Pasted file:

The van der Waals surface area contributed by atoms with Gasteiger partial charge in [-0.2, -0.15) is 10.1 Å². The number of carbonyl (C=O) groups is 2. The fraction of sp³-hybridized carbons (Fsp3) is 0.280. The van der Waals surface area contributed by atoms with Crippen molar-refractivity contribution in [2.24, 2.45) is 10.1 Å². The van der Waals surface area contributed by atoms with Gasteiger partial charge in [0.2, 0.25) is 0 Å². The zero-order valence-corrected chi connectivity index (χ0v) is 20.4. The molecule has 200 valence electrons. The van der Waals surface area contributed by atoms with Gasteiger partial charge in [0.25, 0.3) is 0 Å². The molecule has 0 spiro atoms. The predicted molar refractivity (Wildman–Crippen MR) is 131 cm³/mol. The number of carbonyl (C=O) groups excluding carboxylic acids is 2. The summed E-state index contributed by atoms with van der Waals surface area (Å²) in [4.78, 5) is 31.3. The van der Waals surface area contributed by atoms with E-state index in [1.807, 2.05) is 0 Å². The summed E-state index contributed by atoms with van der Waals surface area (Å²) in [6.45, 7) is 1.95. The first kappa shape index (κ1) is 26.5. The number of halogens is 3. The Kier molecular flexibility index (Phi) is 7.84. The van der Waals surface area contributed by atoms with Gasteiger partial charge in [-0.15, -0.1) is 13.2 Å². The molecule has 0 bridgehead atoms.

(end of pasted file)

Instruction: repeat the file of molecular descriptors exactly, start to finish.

The van der Waals surface area contributed by atoms with Gasteiger partial charge in [-0.2, -0.15) is 10.1 Å². The number of carbonyl (C=O) groups is 2. The fraction of sp³-hybridized carbons (Fsp3) is 0.280. The van der Waals surface area contributed by atoms with Crippen molar-refractivity contribution in [2.24, 2.45) is 10.1 Å². The van der Waals surface area contributed by atoms with Gasteiger partial charge in [0.2, 0.25) is 0 Å². The zero-order valence-corrected chi connectivity index (χ0v) is 20.4. The molecule has 200 valence electrons. The van der Waals surface area contributed by atoms with Gasteiger partial charge in [0.25, 0.3) is 0 Å². The molecule has 0 spiro atoms. The predicted molar refractivity (Wildman–Crippen MR) is 131 cm³/mol. The number of carbonyl (C=O) groups excluding carboxylic acids is 2. The summed E-state index contributed by atoms with van der Waals surface area (Å²) in [4.78, 5) is 31.3. The van der Waals surface area contributed by atoms with E-state index in [1.807, 2.05) is 0 Å². The summed E-state index contributed by atoms with van der Waals surface area (Å²) in [6.45, 7) is 1.95. The first kappa shape index (κ1) is 26.5. The number of halogens is 3. The Kier molecular flexibility index (Phi) is 7.84. The van der Waals surface area contributed by atoms with Gasteiger partial charge in [-0.15, -0.1) is 13.2 Å². The molecule has 0 bridgehead atoms.